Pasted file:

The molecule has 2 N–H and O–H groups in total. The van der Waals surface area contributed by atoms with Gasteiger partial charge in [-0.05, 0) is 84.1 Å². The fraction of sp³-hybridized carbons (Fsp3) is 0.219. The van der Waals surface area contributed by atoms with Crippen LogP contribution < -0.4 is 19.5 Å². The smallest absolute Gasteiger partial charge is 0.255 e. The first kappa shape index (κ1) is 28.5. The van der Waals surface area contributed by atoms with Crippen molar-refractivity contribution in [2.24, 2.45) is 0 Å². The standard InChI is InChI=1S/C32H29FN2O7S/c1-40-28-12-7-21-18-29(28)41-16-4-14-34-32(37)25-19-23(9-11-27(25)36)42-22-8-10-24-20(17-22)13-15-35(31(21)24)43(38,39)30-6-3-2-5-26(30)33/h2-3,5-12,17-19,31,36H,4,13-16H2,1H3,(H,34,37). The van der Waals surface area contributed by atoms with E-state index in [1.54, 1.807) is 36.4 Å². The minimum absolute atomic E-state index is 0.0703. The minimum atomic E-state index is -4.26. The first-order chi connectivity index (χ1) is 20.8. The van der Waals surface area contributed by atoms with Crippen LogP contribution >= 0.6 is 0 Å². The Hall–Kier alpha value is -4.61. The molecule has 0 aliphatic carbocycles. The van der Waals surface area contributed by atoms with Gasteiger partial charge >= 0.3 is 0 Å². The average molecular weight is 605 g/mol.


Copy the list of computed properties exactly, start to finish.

The molecule has 2 N–H and O–H groups in total. The van der Waals surface area contributed by atoms with Gasteiger partial charge in [-0.05, 0) is 84.1 Å². The fraction of sp³-hybridized carbons (Fsp3) is 0.219. The van der Waals surface area contributed by atoms with Crippen LogP contribution < -0.4 is 19.5 Å². The smallest absolute Gasteiger partial charge is 0.255 e. The first kappa shape index (κ1) is 28.5. The van der Waals surface area contributed by atoms with Crippen molar-refractivity contribution in [2.24, 2.45) is 0 Å². The standard InChI is InChI=1S/C32H29FN2O7S/c1-40-28-12-7-21-18-29(28)41-16-4-14-34-32(37)25-19-23(9-11-27(25)36)42-22-8-10-24-20(17-22)13-15-35(31(21)24)43(38,39)30-6-3-2-5-26(30)33/h2-3,5-12,17-19,31,36H,4,13-16H2,1H3,(H,34,37). The van der Waals surface area contributed by atoms with E-state index in [1.54, 1.807) is 36.4 Å². The minimum absolute atomic E-state index is 0.0703. The minimum atomic E-state index is -4.26. The first-order chi connectivity index (χ1) is 20.8. The van der Waals surface area contributed by atoms with Crippen LogP contribution >= 0.6 is 0 Å². The Hall–Kier alpha value is -4.61. The molecule has 0 aliphatic carbocycles. The van der Waals surface area contributed by atoms with Gasteiger partial charge >= 0.3 is 0 Å². The average molecular weight is 605 g/mol.